Introduced in 1912, the original Kodak "Vest Pocket" Camera represented "breakthrough technology" for its day. The pocket-sized folding camera looked almost exactly like the larger folding Kodaks but used a new small film size. The little rolls of film yielded
eight 1 5/8" X 2 1/2" exposures each—large enough to make contact prints but small enough to keep the camera palm-sized. The so-called "miniature" camera first retailed at $6.00—far less than the larger folding models—and became popular with soldiers during World War One.
The "Vest Pocket Model B," which Mallory used on Everest, was introduced in 1924, and included several new design features. One of the most significant was the "autographic" window on the camera back. By sliding a small door open, the photographer was able to inscribe some information about the picture through the backing paper, directly onto the film—a distant ancestor to today's "day / date" modes in some electronic cameras. Improvements were also made in roll-loading by making the entire front of the camera removable.
No century has been so thoroughly documented as the one we are about to exit. By 1924 the small camera, often a folding model, was a fixture in homes worldwide, finding most of its function on vacations and picnics, beaches, and similar idyllic sunny days. The little Vest Pocket Kodak Model B that found itself slowly ascending the treacherous slopes of Mt. Everest had a somewhat more important task. Loaded with "NC," or Non-Curling black-and-white film, it was a compact recorder of the destiny of the ill-fated expedition. Despite the proliferation of the word "digital" to describe everything from television to toothpaste, black-and-white photography, in its elegant simplicity, has required few new innovations to create images.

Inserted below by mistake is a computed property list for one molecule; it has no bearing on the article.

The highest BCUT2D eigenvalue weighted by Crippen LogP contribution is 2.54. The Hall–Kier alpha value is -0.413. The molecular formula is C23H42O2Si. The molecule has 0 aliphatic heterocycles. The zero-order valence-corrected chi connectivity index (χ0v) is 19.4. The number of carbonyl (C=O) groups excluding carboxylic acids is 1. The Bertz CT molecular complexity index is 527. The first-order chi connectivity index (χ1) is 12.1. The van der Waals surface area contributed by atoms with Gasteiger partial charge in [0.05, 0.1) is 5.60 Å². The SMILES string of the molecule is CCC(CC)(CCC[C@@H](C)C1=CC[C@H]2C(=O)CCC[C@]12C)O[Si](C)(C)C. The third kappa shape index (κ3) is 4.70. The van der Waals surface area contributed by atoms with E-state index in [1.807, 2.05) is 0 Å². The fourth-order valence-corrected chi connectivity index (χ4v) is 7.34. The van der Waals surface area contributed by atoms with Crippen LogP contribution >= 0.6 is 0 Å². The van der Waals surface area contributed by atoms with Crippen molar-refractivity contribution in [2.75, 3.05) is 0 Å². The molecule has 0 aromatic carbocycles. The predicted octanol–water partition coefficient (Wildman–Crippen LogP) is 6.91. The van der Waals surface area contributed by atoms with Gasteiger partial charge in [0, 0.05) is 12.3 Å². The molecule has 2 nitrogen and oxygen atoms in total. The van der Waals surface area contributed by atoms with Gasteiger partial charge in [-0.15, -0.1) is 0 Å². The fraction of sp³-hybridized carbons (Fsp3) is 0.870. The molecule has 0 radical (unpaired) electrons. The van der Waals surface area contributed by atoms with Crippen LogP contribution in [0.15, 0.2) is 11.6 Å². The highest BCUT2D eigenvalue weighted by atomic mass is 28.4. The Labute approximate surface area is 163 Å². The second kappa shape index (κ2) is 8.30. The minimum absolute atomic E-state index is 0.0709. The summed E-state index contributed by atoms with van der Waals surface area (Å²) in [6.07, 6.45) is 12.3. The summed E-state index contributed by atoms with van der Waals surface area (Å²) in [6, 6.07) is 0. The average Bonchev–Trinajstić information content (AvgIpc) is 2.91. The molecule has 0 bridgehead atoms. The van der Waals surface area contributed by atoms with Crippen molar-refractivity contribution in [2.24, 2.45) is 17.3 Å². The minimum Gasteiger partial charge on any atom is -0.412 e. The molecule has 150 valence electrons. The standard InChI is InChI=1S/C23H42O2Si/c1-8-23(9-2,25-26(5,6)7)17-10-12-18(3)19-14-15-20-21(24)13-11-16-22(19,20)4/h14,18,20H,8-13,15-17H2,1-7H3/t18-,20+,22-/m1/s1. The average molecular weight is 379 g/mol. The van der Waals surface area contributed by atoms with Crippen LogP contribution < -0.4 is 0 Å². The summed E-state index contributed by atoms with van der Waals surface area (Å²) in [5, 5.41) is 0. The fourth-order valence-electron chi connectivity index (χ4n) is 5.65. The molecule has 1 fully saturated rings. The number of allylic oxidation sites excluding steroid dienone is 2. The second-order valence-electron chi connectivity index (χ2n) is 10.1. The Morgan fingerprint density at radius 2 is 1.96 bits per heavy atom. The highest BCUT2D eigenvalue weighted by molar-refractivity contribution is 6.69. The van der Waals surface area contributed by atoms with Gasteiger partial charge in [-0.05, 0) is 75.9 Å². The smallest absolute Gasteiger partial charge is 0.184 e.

A roll of film for use in the Kodak Vest Pocket camera.
If this 1924 film, missing for three quarters of a century, is found, some interesting measures will be taken to recover any images that may be present on the narrow rolls.
According to one of us (Bob Strickland, a Kodak Photographic Expert for over 30 years), the recommendations for the priceless film include keeping it frozen until just before development, thus preserving its physical state. Secondly, a small snipping of the roll's end should be taken in total darkness and processed to determine the exposure and type of images recorded on the film. Processing solutions should likely be kept at temperatures of no more than 70 degrees, with a reduced-activity developer to minimize image "grain." As a result, longer developing times must be used.
While these are strictly recommendations only, preliminary experiments on the small end cuttings will reveal the effects of the developing tests. Although the film was, by nature, blue-light-sensitive only, the use of a safelight is not recommended, given the danger of adding fog to the film's emulsion.
If they find the film, the answer to one of the century's greatest mysteries may very well be told by a humble, pocket-sized Kodak.